As COVID-19 Cases Rise, NYC's Mayor Aims To Rollback Reopening New York City Mayor Bill de Blasio is proposing to shut down schools and non-essential businesses in nine zip codes in Brooklyn and Queens, which have had high positivity rates in recent days.
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As COVID-19 Cases Rise, NYC's Mayor Aims To Rollback Reopening

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As COVID-19 Cases Rise, NYC's Mayor Aims To Rollback Reopening

As COVID-19 Cases Rise, NYC's Mayor Aims To Rollback Reopening

As COVID-19 Cases Rise, NYC's Mayor Aims To Rollback Reopening

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  • <iframe src="https://www.npr.org/player/embed/920263310/920263311" width="100%" height="290" frameborder="0" scrolling="no" title="NPR embedded audio player">
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New York City Mayor Bill de Blasio is proposing to shut down schools and non-essential businesses in nine zip codes in Brooklyn and Queens, which have had high positivity rates in recent days.

NOEL KING, HOST:

New York's Mayor Bill de Blasio says he may need to rewind - that's his word - the city's reopening. The rate of positive coronavirus tests has been rising in some of the city's neighborhoods. Here's NPR's Joel Rose.

JOEL ROSE, BYLINE: For months, New York City has been moving cautiously toward reopening. In-person learning and indoor dining just resumed last week. But on Sunday, Mayor Bill de Blasio reluctantly announced a step back.

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BILL DE BLASIO: Today, unfortunately, is not a day for celebration. Today is a more difficult day.

ROSE: De Blasio says he's asking the state for permission to shut down schools and nonessential businesses in an area that covers nine zip codes, where a higher percentage of coronavirus tests are coming back positive. De Blasio says that's an indication that community spread is growing again.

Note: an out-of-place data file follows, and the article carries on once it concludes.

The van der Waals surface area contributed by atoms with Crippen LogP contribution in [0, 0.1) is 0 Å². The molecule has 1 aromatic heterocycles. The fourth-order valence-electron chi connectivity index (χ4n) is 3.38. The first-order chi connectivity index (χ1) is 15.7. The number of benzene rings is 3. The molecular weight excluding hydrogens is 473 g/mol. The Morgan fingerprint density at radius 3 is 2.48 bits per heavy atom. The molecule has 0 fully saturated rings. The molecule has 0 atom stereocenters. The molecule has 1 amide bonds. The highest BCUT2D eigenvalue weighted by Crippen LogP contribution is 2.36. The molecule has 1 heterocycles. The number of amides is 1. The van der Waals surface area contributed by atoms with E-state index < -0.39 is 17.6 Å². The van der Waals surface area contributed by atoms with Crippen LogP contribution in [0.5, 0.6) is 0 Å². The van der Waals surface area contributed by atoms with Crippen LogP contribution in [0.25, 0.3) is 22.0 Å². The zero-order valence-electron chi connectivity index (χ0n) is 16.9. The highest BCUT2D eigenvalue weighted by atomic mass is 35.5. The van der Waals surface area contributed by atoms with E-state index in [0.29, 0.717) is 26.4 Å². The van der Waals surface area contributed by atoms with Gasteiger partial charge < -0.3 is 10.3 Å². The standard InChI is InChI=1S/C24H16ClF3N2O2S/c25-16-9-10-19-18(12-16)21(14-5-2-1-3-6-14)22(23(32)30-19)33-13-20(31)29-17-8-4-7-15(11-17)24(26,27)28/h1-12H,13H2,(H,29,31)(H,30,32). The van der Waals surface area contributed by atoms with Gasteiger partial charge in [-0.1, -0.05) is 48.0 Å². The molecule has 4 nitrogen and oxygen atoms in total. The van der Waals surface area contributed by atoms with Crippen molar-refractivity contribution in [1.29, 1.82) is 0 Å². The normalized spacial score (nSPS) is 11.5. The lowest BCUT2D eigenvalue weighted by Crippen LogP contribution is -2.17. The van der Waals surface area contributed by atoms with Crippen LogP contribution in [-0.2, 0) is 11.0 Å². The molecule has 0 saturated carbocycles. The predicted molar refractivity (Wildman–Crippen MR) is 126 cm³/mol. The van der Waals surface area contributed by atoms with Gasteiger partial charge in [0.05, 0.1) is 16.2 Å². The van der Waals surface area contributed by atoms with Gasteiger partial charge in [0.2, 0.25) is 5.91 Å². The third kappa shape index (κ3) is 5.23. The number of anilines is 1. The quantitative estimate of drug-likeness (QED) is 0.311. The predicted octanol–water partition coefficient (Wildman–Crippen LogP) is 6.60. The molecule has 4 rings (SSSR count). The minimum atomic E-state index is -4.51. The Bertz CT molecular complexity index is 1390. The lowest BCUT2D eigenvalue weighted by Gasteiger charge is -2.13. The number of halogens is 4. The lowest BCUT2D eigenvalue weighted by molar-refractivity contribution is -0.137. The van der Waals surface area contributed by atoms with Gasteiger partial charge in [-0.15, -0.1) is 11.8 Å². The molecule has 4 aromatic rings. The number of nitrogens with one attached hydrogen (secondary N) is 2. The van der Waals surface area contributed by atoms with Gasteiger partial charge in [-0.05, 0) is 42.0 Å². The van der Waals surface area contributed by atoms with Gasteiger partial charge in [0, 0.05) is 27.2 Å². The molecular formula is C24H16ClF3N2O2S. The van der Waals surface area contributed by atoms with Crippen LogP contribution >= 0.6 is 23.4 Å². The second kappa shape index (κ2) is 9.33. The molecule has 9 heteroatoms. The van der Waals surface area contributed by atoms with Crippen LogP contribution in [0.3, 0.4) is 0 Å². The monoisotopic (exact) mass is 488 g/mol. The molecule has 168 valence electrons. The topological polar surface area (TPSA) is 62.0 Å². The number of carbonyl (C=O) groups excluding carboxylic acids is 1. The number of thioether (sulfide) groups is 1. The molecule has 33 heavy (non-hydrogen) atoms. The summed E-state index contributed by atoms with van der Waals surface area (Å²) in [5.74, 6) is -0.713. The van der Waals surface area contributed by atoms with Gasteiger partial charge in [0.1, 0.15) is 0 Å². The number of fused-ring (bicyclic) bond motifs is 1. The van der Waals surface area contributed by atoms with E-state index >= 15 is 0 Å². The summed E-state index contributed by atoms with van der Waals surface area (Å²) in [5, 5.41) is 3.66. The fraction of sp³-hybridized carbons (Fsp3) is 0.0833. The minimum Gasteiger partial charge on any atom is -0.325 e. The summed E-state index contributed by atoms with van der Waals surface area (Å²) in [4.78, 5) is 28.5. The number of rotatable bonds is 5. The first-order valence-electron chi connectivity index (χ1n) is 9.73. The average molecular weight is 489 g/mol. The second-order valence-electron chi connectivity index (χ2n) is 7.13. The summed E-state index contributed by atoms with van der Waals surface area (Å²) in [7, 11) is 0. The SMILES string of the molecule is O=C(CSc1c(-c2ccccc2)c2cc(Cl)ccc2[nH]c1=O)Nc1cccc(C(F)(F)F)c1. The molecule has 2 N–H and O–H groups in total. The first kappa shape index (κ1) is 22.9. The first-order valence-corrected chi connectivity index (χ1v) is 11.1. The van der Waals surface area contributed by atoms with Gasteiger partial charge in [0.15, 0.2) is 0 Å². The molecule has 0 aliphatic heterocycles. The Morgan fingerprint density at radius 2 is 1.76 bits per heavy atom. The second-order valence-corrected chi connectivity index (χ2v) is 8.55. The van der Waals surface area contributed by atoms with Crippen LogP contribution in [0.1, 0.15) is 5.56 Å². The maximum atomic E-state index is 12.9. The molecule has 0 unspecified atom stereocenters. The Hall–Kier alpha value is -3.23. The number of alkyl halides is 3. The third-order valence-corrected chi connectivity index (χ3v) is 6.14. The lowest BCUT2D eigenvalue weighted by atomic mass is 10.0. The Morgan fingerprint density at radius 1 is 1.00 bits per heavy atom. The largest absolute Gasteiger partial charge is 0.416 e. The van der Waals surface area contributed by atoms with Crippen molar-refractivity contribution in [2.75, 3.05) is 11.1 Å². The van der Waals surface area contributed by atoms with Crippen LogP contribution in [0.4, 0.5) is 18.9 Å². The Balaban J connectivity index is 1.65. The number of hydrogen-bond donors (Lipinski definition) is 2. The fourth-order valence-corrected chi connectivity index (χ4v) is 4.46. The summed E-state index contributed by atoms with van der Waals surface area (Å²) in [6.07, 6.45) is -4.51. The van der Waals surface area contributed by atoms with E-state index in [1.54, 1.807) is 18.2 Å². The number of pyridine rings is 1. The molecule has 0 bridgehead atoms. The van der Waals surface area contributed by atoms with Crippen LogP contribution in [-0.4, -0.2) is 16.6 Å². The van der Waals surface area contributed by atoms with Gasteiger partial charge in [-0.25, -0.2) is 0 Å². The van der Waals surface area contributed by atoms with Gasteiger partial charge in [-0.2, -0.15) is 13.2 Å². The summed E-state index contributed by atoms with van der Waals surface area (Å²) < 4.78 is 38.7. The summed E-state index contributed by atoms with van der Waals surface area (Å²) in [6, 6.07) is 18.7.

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DE BLASIO: It pains me to be putting forward this approach that we'll need. But in some parts of our city, in Brooklyn and Queens, we're having an extraordinary problem, something we haven't seen since the spring.

ROSE: Many of the affected neighborhoods have large Orthodox Jewish communities, and some community leaders have criticized the city health department for not giving local leaders a bigger role in the coronavirus response. Avi Greenstein is the CEO of the Boro Park Jewish Community Council in Brooklyn. He spoke to NPR's All Things Considered last week.

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AVI GREENSTEIN: We can definitely see an increase in the number of mask wearing in the Boro Park community - the result of the community organizing, trying to encourage family members of the importance of wearing masks and that wearing masks is better than not wearing masks.

ROSE: City health officials say they've been trying for weeks to hand out more masks and encourage social distancing in these neighborhoods, but positivity rates did not get better. Dr. Jay Varma is with the New York City Health Department.

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JAY VARMA: Once you get to a level where there's widespread transmission, you need to reduce the amount of contact that individuals and households are having with each other.

ROSE: Under the city's plan, about 300 schools would close, the majority of them private schools, including yeshivas. The plan still requires permission from the state. On Sunday, New York Gov. Andrew Cuomo issued his own warning that the state plans to begin enforcing social distancing rules more vigorously.

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ANDREW CUOMO: The state is going to start direct enforcement in these hot spot zip codes. Local businesses that are in violation of the law will be fined and can be closed.

ROSE: Cuomo says he's most worried about hot spots in New York City and its suburbs.

Joel Rose, NPR News.

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